Tuesday, June 03, 2008

Here Be Dragons

"A dragon is no idle fancy. Whatever may be his origins, in fact or invention, the dragon in legend is a potent creation of men's imagination, richer in significance than his barrow is in gold. Even to-day (despite the critics) you may find men not ignorant of tragic legend and history, who have heard of heroes and indeed seen them, who yet have been caught by the fascination of the worm."
So sayeth Tolkien himself. And he ought to know, since he created one of the most famous ur-dragons of all fantasy-time: Smaug. And now of course, director Guillermo del Toro will be charged with visualizing this monster-character on the big screen. Which is a worry, because it's obviously not easy to make dragons as impressive on screen as they may be when you imagine them in your own head while reading a book.

GdT had this to say over in TORN's forums about what kind of dragon-look he will be going for:

”I am a big Dragon fan. . .

“And although its always impossible to agree on the “greatest” of anything, I bring forth these two as the main film contenders for that title: Eyvind Earle / Disney’s Maleficent dragon ( a triumph of elegance of color and design) and Vermithrax Pejorative from Dragonslayer.”

Good choices. No snub-nosed dragons, no overly-muscular and heavy dragons. Both nice and lithe and rather graceful. Just like the dragons Tolkien himself drew. You can see his own drawing of Smaug at the top of this post. (The image is from Tolkien Gateway.) I hope GdT relies heavily on Tolkien's own artwork when he creates his Smaug for the movie. And that he remembers how Tolkien describes dragons both in The Hobbit and elsewhere: they are not to be trifled with, not comic relief but deadly enemies full of malice.

Btw, it's interesting to note that one result of Bilbo's journey in The Hobbit is the destruction of Smaug. This fact is brought up by Gandalf in the appendix of LOTR when he says:

"Yet things might have gone far otherwise and far worse. When you think of the great Battle of Pelennor, do not forget the battles in Dale and the valour of Durin's Folk. Think of what might have been. Dragon-fire and savage swords in Eriador, night in Rivendell. There might be no Queen in Gondor. We might now hope to return from victory here only to ruin and ash. But that has been averted--because I met Thorin Oakenshied one evening on the edge of spring in Bree. A chance-meeting, as we say in Middle-earth."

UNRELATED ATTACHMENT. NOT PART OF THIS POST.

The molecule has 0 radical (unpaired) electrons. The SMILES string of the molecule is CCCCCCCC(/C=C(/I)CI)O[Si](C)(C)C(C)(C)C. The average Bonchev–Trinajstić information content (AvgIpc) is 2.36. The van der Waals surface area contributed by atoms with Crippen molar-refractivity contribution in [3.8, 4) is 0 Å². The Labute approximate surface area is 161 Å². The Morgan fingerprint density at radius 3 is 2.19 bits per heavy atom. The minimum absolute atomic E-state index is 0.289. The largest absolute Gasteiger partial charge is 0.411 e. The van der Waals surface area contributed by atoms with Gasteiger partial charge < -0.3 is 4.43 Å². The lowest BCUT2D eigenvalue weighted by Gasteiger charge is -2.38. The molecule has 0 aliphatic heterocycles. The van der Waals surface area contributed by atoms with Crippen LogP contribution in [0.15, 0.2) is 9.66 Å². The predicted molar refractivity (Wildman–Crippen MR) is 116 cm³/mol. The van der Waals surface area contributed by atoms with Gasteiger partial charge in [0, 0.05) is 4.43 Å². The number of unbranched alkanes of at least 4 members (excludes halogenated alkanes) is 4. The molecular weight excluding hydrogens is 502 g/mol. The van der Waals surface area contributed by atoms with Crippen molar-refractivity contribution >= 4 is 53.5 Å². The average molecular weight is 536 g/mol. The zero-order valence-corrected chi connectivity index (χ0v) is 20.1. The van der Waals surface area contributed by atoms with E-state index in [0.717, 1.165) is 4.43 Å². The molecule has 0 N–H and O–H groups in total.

That puts things in perspective, doesn't it? As in, what would have happened if Peter Jackson would have had to contend with a dragon too when he made the LOTR movies? Would he have had Legolas boogie-boarding down its back? (Just kidding! I think.)

Dragon movies are a mixed bunch. The already mentioned Dragonslayer is one that still holds up really well, even though it's rather old. (Since I remember when it came out it pains me to admit that this is an old movie...) Dragonheart is a good one as well, even though the dragon there seems a bit too clumsy for my taste. His wisecracking kind of makes up for it though. If you haven't seen Reign of Fire, and I know lots of people haven't, you really should if you're at all into dragons. And Christian Bale. (He's shirtless and sweaty in one point, just in case you need encouragement.) Is it a good movie? No. Is it entertaining? Hell yes. And the dragons are very cool. I especially like the scene at the beginning of the movie when the sleeping dragon in the bowels of London's underground is awakened and chases people out of the cramped tunnels. Excellent stuff. As a whole, the movie is cheesy but it has so many redeeming features: fire, explosions, a post-apocalyptic Star Wars reenactment and did I mention shirtless sweaty Christian Bale?

And no, I'm not going to talk about the the overgrown shih-tzu-dragon of "Neverending Story" fame.


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